Sheltie Training: Low Maintenance

Shelties are known for their super intelligence in the dog world, which means they learn new commands quickly. Sometimes in as little as six repetitions. This makes them an ideal breed for first-time dog owners and a joy to work with during obedience training and agility.

While training a Sheltie is easy, relatively speaking, some are quite stubborn little toads and may choose not to follow-through when there are certain distractions around. These extra smart dogs can also learn how to manipulate you into giving them extra liver treats and table scraps, and sharing your nice warm bed.

Sheltie Socialization: Standard Maintenance

Some Shelties are social butterflies; others are Nervous Nellies. It really depends on the individual personality, which is a product of genetics and their early developmental environment. To make a sweeping statement about the breed, however, Shelties are generally curious and friendly creates. This is compared to the aloofness of, say, the Chow Chow or the Basenji.

Shelties can be social butterflies

Shelties can be social butterflies or Nervous Nellies

Early socialization is key to ensuring your Sheltie is outgoing and well-behaved around other dogs and humans. Failure to do so can result in a nervous Sheltie who doesn't want to be patted, walked, held, or even looked at with a side-eye from across the park.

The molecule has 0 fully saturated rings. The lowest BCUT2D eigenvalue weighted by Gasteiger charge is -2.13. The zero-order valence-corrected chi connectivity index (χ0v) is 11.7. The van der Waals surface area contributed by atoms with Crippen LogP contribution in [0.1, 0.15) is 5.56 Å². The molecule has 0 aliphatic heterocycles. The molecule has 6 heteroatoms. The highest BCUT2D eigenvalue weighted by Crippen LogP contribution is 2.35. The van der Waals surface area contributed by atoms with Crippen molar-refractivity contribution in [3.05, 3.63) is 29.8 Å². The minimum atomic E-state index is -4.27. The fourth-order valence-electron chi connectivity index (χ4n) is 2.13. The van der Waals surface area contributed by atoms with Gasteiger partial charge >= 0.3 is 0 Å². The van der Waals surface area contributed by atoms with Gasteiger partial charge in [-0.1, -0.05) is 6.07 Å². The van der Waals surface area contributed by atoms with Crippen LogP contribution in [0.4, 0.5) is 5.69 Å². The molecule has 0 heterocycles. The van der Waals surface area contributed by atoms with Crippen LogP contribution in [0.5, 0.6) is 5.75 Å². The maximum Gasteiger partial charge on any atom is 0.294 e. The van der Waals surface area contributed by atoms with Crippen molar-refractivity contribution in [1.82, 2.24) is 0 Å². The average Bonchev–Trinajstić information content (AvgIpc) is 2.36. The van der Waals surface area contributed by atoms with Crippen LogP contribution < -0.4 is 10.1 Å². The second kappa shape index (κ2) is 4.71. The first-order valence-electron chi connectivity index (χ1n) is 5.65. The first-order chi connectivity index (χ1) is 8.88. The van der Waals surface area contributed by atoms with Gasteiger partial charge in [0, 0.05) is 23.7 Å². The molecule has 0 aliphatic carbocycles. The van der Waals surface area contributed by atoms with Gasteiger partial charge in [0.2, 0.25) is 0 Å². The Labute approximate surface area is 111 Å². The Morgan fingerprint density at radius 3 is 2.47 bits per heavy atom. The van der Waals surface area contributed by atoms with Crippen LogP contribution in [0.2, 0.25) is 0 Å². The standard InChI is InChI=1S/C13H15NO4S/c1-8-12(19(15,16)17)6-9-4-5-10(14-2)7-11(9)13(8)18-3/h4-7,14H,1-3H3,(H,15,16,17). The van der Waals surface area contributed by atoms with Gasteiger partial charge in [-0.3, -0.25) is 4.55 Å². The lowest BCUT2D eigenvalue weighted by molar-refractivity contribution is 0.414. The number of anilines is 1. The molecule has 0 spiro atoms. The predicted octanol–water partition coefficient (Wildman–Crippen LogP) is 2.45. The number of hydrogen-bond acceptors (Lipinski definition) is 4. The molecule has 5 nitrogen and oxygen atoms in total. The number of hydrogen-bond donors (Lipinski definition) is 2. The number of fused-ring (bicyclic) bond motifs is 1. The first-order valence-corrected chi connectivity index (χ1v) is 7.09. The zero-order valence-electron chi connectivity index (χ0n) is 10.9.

Sheltie Health: Standard Maintenance

Did you know that purebred dogs are more susceptible to 10 genetic diseases than mixed breeds? This is a result of historic inbreeding in purebred populations, allowing disease genes to meet in both parents and be passed on, double time, to offspring. Shetland Sheepdogs are more prone to five of genetic diseases. I should emphasize that these aren't all common problems in Shelties, but they are more likely to be found in Shelties compared to mixed-breed dogs.

It's all too easy to create an overweight Sheltie as he ages, especially a food-centric one like Howard Woofington Moon. Yet you can't always tell when they're getting fat because it hides under the fur. Sadly, obesity is a major health problem in Shelties; even being moderately overweight is associated with serious long term diseases. This makes one more thing you need to closely monitor as a Sheltie owner.

Final Thoughts

So, are Shelties high maintenance? They certainly know how to keep you on your toes. From their fabulous fur to their zappy energy, owning a Sheltie is like living with a tiny fluffy whirlwind. A whirlwind that needs annual vaccinations, quarterly worming, fortnightly grooming, and daily exercise.

If you’re up for the challenge of owning a Sheltie, you’ll find that they're also incredibly loyal, loving, and downright entertaining. Just remember to keep your sense of humor intact—and maybe invest in a good lint roller. Whether you’re laughing at their antics or admiring their beauty, life with a Sheltie is never dull.